I don't know if there aren't any films like 'E.T.' anymore. I just feel that the industry has changed so much. There are so many outlets now.
I can't stay in L.A. too long or it starts to grow on me in a bad way.
Even if I had a tuxedo I wouldn't wear it to school.
Carloads of tourists would photograph the family mailbox, and there was weird mail, death threats.
I have horses, I drive a truck, and I wear cowboy boots. First I'm a Texan.
I probably complicate things unnecessarily now just to give the illusion of professionalism.
Of course there have been times I regretted being the kid in 'E.T.' My world went completely crazy. I was that stupid kind of famous, where you can't go anywhere.
It was like that for the first six months after 'E.T.' was in cinemas. I'd go out and get mobbed. I was a shy kid, and being approached by adults all the time just freaked me out.
I would inevitably get the girls who were interested in me because I was the guy from E.T. It was kind of tough. I can't deny ever capitalizing upon it but on the whole in my teens I was pretty virtuous.
I understood why films were made, and if they made a lot of money, they were successful. All of these things I knew. As a ten-year-old boy, I didn't really think a lot about finances or celebrity. I always viewed films as kind of what I imagined a summer camp to be like.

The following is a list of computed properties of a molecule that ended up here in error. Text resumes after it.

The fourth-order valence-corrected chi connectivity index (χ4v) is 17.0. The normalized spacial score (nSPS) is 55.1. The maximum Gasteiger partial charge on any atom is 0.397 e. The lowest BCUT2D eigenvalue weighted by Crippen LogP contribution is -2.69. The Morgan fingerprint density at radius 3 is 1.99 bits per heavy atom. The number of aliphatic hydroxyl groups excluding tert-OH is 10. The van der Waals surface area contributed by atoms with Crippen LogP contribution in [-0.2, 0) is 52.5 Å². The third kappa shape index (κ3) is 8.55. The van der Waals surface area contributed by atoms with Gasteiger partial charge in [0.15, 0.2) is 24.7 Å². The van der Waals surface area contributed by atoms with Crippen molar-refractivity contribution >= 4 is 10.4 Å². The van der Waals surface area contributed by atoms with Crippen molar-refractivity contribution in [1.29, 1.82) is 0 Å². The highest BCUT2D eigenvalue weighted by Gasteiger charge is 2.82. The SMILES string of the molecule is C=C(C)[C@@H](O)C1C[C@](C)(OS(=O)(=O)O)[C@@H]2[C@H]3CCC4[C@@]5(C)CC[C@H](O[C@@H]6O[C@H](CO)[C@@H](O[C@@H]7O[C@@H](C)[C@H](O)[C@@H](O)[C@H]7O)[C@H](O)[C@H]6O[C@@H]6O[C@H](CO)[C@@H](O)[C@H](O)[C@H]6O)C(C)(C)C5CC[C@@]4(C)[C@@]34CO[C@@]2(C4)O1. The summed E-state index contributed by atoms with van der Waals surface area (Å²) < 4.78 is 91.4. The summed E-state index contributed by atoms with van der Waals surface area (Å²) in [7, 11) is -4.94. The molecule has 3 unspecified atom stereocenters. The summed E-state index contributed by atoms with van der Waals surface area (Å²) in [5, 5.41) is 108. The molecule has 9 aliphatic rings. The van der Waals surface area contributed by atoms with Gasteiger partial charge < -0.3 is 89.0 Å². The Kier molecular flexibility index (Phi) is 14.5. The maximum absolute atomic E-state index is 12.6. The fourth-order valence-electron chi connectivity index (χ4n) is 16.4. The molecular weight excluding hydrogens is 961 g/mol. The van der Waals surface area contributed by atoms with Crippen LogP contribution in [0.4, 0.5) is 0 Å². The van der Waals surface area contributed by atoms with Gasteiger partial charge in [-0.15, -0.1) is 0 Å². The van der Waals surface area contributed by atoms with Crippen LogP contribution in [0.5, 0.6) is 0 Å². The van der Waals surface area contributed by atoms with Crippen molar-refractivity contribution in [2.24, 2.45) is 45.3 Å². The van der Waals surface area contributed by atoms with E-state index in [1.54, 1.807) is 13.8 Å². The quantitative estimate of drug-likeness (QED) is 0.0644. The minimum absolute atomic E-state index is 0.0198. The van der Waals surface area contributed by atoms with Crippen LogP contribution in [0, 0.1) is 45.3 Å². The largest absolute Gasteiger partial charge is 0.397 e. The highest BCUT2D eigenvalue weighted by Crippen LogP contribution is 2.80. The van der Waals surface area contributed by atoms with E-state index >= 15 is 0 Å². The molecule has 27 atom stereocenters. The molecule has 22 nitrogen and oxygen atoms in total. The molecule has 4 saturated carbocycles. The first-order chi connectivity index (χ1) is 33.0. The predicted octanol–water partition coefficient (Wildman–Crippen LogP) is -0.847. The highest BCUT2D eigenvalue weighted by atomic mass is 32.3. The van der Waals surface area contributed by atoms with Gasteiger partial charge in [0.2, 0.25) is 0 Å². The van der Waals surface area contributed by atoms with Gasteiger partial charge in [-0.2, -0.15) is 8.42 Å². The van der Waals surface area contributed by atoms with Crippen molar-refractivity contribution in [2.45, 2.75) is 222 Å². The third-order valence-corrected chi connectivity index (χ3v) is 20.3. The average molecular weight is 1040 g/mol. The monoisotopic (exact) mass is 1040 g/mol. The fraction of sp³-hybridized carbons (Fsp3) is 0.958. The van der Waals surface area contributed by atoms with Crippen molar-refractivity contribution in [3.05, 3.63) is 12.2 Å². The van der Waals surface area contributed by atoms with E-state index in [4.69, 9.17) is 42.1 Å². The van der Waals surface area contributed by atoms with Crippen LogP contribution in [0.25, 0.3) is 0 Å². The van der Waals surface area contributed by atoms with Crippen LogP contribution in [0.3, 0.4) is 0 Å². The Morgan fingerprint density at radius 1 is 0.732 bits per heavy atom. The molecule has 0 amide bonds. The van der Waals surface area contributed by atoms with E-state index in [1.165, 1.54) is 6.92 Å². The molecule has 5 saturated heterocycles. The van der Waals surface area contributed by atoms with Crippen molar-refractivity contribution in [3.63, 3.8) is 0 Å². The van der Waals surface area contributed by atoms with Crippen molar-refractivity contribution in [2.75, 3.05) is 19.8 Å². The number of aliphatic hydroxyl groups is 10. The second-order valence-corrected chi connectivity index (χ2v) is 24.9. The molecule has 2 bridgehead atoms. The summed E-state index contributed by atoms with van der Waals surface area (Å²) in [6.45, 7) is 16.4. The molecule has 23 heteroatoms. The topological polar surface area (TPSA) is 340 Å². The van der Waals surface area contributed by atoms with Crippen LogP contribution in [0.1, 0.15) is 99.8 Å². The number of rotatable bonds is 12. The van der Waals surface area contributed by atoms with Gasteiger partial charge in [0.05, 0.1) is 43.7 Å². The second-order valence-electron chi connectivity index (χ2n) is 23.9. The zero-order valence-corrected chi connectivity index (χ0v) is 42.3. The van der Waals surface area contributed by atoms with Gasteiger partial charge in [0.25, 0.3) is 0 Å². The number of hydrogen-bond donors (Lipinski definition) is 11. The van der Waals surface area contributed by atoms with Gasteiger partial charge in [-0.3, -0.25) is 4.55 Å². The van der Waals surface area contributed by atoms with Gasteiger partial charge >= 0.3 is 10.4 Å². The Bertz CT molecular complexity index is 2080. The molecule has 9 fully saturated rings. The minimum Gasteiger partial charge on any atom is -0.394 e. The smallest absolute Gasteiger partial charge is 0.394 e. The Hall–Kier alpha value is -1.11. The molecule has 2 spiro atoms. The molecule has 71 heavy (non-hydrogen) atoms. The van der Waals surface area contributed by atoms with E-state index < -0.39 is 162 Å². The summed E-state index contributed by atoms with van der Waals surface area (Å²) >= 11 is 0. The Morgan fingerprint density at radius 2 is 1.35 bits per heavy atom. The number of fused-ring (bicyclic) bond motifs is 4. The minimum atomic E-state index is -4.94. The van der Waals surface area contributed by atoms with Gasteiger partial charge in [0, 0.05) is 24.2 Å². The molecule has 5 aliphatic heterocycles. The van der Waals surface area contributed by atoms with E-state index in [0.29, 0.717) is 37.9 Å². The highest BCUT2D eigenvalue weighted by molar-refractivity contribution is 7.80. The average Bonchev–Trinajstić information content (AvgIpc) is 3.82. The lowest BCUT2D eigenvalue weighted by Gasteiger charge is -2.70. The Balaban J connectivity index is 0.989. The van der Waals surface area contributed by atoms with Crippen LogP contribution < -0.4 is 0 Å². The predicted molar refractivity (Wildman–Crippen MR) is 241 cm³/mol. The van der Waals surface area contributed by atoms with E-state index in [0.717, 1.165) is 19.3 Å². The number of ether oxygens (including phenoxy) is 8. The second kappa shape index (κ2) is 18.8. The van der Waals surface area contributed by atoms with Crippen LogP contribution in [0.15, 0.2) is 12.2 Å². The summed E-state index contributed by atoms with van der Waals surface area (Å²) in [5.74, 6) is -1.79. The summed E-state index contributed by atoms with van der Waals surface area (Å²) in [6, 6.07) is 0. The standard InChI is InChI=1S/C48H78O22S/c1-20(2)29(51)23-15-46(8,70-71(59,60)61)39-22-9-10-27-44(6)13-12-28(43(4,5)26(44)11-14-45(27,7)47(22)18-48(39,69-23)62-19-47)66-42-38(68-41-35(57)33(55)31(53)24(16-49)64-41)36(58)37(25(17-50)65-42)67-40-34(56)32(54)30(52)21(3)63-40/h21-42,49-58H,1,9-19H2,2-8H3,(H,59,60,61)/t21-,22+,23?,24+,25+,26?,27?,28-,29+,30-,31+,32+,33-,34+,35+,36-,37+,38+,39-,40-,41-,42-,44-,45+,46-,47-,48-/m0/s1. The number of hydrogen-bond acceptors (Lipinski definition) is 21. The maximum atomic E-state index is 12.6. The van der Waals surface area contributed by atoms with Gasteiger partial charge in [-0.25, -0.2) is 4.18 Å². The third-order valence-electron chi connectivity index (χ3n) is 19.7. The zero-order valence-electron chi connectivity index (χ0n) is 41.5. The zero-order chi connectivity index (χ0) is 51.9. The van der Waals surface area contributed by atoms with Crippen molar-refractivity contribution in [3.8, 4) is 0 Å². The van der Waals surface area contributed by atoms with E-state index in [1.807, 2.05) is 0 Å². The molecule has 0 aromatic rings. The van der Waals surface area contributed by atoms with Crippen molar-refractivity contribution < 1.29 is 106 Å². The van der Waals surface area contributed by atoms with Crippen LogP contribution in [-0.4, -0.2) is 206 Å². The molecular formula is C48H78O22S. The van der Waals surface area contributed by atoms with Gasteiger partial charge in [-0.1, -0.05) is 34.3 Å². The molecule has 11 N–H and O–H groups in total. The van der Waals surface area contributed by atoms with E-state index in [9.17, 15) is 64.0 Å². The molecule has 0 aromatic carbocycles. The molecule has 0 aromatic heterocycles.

I grew up in a rural area, I was from kind of a poor family and my parents weren't showbiz people. But going back was strange, and perhaps stranger for the other students.
I don't know if I was so much of an outsider until after I started doing films. That put me on the outside. I grew up in Texas, and I wasn't the child of industry parents, and I didn't have a lot of friends in the industry or anything like that.
The one thing I've always done is to try not to over complicate anything.
The idea of a film staying in theaters for a year is something of a fantasy today.
Many times you walk into a room and people have already made up their minds. But it's always good to have something great associated with you.
It's really important to go back to where you come from.
It's harder to laugh than to cry.
[on working with Milos Forman on Valmont (1989)] Milos was great. I was frightened of him as well. This was during the days before video assist, so there was no playback. Milos would sit directly underneath the lens of the camera and he habitually smoked two cigars a day. He carried them in a little leather case in his front pocket. But when he would watch you underneath the camera, you couldn't help but notice him. It was kinda distracting at first because he was so into it: his face would come alive after he would call action. He really hated to be on set. He loved to be in the editing room and he wasn't very kind to actors. His demeanor on set was very gruff. He wanted it his way and that was it. If you could deliver that without too much hassle, then it was no big deal. But it was great. He's a brilliant director and I was so sad to hear of his passing.

Salary (1)

E.T. the Extra-Terrestrial (1982) $15,000